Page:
A Vatican cleric and two other people were arrested Friday by Italian police for allegedly trying to smuggle $26 million in euros into the country from Switzerland by private jet. It’s the latest scandal to hit the Holy See and broadens an Italian probe into its secretive bank.
Monsignor Nunzio Scarano, already under investigation in a purported money-laundering plot involving the Vatican bank, is accused of corruption and slander and was being held at a Rome prison, prosecutor Nello Rossi told reporters.
Scarano’s arrest came just two days after Pope Francis created a commission of inquiry into the Vatican bank to get to the bottom of the problems that have plagued it for decades and contributed to the impression that it’s an unregulated, offshore tax haven.
Francis has made clear he has no tolerance for corruption or for Vatican officials who use their jobs for personal ambition or gain. He has said he wants a “poor” church that is concerned for the world’s needy, and he has also noted, perhaps tongue in cheek, that “St. Peter didn’t have a bank account.”
Prosecutor Rossi said the Swiss operation involved three people, all of whom were arrested Friday: Scarano, a recently suspended accountant in the Vatican’s main finance office, Italian financier Giovanni Carenzio, and Giovanni Zito, who at the time of the plot was a member of the military police’s agency for security and information.
Rossi detailed a remarkable plot — uncovered by telephone wiretaps — in which the three allegedly planned to bring into Italy some 20 million euros in cash that financier Carenzio held in his name in a Swiss bank account without paying customs at the airport, as would be required.
Scarano’s attorney, Silverio Sica, said his client was something of a middleman: The 20 million euros belonged to friends who had given the money to Carenzio to invest but wanted it back. The plot would have presumably enabled them to avoid paying customs fees or having any paper trail of such a large amount of money entering Italy.
Rossi identified the friends as members of the Italian shipping family d’Amico and said that the money was “presumably” being held in Switzerland to avoid paying Italian taxes. An email seeking comment from the family wasn’t immediately returned.
According to prosecutors, Zito, the agent, called in sick to his job one day in July 2012, rented a private plane and flew with Carenzio to Locarno, Switzerland. There, Carenzio was supposed to withdraw the cash from his bank account and hand it over to Zito to bring back to Italy. The plan was so detailed there was even to be an armed police escort waiting at the airport to bring the money to Scarano’s apartment in Rome, Rossi said.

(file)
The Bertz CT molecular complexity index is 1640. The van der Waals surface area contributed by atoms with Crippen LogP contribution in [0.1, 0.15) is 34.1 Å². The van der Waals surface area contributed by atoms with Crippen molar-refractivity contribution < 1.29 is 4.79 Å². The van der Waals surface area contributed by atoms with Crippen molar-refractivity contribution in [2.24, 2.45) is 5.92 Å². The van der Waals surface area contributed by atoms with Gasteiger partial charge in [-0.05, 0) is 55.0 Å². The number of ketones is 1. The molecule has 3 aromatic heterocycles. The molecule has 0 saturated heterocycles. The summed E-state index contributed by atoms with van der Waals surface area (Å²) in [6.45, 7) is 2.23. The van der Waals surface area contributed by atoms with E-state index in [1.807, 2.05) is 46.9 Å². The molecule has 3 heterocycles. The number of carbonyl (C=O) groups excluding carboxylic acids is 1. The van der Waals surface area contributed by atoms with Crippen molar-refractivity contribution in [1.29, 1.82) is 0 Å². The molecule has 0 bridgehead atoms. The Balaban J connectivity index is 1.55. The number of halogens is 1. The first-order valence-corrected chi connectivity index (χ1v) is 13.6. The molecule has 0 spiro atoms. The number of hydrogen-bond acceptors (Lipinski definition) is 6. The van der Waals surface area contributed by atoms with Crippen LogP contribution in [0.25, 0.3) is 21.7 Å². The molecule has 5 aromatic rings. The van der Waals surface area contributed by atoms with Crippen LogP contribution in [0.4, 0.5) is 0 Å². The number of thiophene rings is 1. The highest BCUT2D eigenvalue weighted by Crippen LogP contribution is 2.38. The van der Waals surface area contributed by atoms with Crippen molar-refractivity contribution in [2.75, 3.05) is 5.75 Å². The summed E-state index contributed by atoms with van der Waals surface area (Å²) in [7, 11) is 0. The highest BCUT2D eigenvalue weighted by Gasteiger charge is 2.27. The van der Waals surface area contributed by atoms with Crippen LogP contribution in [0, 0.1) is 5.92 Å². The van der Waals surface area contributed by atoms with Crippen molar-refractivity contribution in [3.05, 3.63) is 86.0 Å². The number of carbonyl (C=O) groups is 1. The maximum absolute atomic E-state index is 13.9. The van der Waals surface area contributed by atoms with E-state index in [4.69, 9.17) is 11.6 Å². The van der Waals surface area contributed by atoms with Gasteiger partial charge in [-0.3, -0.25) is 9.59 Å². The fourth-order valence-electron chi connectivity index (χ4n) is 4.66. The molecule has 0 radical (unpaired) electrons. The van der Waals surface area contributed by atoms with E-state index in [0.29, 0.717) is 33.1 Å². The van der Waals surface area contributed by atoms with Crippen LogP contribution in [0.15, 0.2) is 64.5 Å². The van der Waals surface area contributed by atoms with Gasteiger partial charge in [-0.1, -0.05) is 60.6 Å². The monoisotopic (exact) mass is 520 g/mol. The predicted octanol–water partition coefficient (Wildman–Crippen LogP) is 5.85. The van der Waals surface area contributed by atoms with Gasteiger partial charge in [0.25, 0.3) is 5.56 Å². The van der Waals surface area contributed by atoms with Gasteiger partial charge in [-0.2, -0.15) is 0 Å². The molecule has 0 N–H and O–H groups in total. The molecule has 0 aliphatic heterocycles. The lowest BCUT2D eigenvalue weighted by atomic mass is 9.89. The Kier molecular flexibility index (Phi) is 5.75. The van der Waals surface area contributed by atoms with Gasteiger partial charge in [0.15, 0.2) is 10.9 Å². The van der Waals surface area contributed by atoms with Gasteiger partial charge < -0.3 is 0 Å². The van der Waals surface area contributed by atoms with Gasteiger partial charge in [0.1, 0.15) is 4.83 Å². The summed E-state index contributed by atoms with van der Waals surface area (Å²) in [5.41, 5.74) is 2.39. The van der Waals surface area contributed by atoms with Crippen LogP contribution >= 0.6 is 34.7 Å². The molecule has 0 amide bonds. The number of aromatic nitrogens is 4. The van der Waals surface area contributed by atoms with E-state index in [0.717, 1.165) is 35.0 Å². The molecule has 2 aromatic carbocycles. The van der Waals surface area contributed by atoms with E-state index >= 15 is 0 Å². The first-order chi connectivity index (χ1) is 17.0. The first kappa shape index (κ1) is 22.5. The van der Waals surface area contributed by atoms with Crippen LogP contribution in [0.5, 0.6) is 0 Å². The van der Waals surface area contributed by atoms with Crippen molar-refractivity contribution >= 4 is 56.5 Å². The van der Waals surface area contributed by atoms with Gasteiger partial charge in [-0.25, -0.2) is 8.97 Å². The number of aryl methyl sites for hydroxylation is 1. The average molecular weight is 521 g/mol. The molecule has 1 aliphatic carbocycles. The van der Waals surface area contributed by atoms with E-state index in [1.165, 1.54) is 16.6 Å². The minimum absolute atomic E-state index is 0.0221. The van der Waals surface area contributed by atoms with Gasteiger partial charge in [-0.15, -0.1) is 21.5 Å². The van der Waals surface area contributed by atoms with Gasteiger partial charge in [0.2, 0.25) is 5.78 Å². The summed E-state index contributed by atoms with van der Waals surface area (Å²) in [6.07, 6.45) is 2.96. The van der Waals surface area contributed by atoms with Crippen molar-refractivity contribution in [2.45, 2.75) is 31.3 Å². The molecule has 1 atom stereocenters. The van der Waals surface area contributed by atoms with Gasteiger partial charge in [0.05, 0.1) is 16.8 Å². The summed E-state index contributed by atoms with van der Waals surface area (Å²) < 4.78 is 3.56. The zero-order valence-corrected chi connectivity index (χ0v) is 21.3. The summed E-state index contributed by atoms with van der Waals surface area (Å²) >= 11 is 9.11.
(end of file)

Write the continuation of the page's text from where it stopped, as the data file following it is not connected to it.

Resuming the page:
“This operation was meticulously planned in all its details,” Rossi said, noting that Zito was chosen to be the mule specifically because his high-ranking position in the Carabinieri would have enabled him to pass through the airport customs area without being stopped.
The money could have been transported relatively easily because euros are issued in high denominations. If the cash had been withdrawn in the largest denomination — 500 euro notes — it would have weighed 97 pounds and fit in a suitcase.
But at a certain point in Locarno, the deal fell through and Carenzio made excuses that the bank couldn’t come up with the money, Rossi said. He declined to identify the bank.
Zito returned to Rome empty-handed but still demanded from Scarano his fee of 600,000 euros for the operation. Scarano cut him one check for 400,000 euros which he deposited. He gave him a second check for 200,000 euros, but in a bid to prevent the check from being deposited, reported it as missing, the prosecutor said.
That put a block on the check and resulted in Scarano being accused of slander for filing a false report knowing that the check was in Zito’s hands, Rossi said.
Scarano, as well as the other two, are also accused of corruption. If they are indicted and convicted, they could face up to five or six years in prison, prosecutors said.